We believe that the social value an organisation creates is just as important as the financial value, and should therefore be treated accordingly. Why? We all agree that it’s normal that every business publishes their annual reports and is transparent about their financial performance. To do this properly requires processes, such as audits, accounting and reporting. If businesses perform financial accounting, why shouldn’t organisations aimed at creating social value perform social accounting?
Running a business and being accountable to shareholders is unthinkable without having an accountant on board to check the financial administration and the annual accounts. Although an increasing number of organisations integrate some form of social value in their annual reports, submitting these reports to independent assurance of the claimed social impact or underlying data is still highly uncommon.
This is peculiar, as making social accounting the norm will greatly benefit the decision making process for social investors. For social purpose organisations social accounting holds the potential of improving social performance due to increased transparency and the ability to make better-informed management decisions.
Would you invest your money in a business when you are not certain it is financially viable? Can you run a business without any knowledge of your profit and loss account? No. When an organisation’s goal is to create social value, the same principle applies: in order to maximize overall social value, resources should be allocated to those initiatives that create the most value. Projects or activities that have no impact or even a negative impact can be stopped or improved. Impact measurements (including a social profit and loss account) combined with independent assurance and audits can establish which initiatives are creating the most value. These insights can in turn be applied to increase social performance of other organisations by serving as a benchmark.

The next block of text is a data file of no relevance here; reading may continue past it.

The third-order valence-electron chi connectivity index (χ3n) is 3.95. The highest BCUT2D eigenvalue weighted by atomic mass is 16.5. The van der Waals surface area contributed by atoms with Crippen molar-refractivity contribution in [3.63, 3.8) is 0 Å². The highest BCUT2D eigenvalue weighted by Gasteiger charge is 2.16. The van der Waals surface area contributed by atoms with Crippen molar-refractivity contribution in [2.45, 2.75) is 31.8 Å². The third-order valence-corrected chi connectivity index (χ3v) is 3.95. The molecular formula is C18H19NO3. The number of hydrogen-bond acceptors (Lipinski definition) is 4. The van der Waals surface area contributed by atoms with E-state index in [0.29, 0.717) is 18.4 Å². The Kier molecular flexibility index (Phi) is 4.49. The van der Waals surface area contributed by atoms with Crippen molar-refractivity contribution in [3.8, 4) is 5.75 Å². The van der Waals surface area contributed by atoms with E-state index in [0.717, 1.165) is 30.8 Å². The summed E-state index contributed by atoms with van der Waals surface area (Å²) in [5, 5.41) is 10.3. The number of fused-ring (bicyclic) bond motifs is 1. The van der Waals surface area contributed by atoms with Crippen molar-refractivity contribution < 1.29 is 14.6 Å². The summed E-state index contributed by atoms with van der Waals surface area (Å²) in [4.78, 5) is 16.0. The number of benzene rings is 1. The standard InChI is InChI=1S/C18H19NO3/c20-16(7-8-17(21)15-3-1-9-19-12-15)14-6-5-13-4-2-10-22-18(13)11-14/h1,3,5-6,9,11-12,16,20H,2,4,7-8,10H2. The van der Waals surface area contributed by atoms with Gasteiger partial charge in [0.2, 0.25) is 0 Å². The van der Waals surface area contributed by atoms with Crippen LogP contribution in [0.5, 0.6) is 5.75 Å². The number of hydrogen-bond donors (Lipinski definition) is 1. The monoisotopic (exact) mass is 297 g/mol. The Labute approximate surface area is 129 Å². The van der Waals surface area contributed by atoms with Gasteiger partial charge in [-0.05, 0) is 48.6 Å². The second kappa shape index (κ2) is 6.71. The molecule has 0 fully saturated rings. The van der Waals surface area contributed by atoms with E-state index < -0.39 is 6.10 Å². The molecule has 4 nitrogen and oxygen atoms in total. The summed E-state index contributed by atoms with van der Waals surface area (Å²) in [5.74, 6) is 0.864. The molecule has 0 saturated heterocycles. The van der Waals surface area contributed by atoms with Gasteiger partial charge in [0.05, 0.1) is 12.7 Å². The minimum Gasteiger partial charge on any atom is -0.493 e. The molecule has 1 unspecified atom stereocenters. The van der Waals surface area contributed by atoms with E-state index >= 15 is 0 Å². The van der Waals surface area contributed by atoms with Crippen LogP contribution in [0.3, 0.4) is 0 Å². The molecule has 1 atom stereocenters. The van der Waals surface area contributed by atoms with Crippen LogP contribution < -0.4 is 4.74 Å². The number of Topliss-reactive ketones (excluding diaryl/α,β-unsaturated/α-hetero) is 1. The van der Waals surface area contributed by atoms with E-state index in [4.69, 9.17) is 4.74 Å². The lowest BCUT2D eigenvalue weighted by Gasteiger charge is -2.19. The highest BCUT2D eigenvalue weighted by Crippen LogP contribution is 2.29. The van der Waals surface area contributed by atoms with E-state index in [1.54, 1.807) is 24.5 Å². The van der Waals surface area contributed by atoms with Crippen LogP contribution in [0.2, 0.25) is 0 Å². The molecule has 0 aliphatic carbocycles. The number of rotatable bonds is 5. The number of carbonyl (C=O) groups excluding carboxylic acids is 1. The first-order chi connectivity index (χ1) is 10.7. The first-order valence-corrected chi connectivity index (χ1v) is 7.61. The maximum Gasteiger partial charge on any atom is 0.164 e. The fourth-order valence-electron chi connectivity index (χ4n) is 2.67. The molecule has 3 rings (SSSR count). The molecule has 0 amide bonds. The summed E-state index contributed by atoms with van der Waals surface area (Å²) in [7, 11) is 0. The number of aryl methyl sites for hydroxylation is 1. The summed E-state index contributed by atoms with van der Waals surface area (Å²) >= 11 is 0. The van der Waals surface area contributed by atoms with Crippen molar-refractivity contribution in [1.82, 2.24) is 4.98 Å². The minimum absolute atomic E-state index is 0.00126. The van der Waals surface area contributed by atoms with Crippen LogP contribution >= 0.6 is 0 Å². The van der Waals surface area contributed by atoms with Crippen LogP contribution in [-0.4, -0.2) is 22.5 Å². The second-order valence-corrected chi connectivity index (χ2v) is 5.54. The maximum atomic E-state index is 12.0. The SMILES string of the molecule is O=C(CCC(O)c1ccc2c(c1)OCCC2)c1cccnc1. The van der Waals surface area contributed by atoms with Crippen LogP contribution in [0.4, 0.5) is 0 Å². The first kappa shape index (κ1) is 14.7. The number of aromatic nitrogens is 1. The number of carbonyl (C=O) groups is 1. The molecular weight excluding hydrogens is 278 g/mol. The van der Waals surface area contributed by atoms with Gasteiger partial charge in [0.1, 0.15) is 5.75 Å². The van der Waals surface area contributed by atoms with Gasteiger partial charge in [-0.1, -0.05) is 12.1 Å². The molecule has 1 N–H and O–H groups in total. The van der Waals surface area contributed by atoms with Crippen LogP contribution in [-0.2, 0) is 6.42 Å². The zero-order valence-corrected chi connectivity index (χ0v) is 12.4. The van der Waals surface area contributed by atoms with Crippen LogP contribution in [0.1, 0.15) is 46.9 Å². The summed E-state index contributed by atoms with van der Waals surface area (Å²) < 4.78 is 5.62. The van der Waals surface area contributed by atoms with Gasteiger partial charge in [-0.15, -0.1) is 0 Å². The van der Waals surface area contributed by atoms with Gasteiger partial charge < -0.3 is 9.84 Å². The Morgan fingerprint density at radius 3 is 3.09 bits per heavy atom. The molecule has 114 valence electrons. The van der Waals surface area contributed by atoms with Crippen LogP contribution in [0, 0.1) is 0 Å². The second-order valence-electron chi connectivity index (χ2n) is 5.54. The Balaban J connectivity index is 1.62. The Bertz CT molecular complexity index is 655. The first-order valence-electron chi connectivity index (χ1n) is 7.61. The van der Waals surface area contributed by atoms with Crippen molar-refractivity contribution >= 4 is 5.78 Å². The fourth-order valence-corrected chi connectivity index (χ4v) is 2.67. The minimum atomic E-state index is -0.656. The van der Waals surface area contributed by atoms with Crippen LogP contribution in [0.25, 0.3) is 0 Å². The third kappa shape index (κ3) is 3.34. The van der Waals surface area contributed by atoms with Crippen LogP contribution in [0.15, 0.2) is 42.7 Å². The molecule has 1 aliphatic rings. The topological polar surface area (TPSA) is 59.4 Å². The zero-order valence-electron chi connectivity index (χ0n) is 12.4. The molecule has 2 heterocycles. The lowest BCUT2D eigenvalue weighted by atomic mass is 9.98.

Due to its principle-based nature, SROI is one method of social impact measurement that can serve as an appropriate basis for this form of social accounting. The standardized SROI method provides a consistent approach to impact measurement, which allows assurance by an independent third party.
We encourage you to become familiar with the idea of social accounting and the SROI principles, as they can help you make better managament decisions as well as drive improvements in the entire sector. To recap, take into account two important principles:
- Be transparent – Demonstrate the basis on which the analysis is considered accurate and honest
- Verify the result – ensure appropriate independent assurance to show decisions made are reasonable
Interested to learn how SROI can serve as a method of social accounting for your organisation? Download the guide.
Want to read an assured analysis? Download the case of “A Balanced Family”: